I did find out that Hill is a huge fan of one of the funniest shows ever, "The Trailer Park Boys."Seems that Josh was introduced to Bubbles and the boys and went out and purchased all seven seasons and is watching them now. This led to a twenty-minute conversation about how awesome the Canadian TV show is.
Wanna know who's tough? Antonio Balbi is tough. In practice, the Brazilian Bomber crashed hard and broke the back of his helmet and cut the back of his head real good. Somebody I talked to said that he didn't seem normal and probably shouldn't have raced. But he did and he went 17-14. From now on, when someone does something gnarly, just say he "pulled a Balbi."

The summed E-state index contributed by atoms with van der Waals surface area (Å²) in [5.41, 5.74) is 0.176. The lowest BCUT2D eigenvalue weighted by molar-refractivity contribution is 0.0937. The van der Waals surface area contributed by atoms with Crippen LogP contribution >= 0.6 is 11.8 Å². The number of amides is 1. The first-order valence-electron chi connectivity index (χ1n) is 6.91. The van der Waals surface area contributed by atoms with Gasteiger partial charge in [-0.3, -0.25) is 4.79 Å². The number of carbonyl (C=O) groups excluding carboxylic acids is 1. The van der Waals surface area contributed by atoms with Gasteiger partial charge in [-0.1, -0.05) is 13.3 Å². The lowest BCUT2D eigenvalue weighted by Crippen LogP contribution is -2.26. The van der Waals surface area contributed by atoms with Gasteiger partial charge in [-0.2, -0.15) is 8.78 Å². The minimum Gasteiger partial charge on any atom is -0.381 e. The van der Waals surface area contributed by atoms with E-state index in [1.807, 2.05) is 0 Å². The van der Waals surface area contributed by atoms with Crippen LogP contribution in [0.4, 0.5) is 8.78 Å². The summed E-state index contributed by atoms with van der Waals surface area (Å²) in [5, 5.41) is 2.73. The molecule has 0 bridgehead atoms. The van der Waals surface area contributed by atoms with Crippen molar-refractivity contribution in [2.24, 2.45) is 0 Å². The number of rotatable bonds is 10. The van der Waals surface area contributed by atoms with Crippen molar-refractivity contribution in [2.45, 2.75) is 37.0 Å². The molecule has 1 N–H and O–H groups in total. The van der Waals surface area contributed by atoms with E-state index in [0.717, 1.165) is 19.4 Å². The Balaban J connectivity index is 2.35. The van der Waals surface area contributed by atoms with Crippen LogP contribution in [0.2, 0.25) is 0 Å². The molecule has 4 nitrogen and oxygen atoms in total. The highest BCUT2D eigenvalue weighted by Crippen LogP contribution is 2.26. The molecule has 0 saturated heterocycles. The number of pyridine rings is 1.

Sean Hamblin made his return to racing and unfortunately, it was a short one. Tuned by none other than Canadian national number 17, Ryan Lockhart, Hambone was looking pretty good on his Valli Motorsports Yamaha in the first moto but something happened and he broke almost every bone in his body in the second moto. Get well soon Sean!
And then there's Jason Lawrence, who is now even money to actually race at any given race he actually attends. This time it was his spleen, from a press day crash that had many thinking he wasn't going to race anyway... How the Racer X cover curse hit him after missing Stewie and then Dungey is anyone's guess.
That's all I have from the hills of The Helen, thanks for reading and please email me, we'll chat. Matthes@racerxonline.com and remember, with great power comes great responsibility.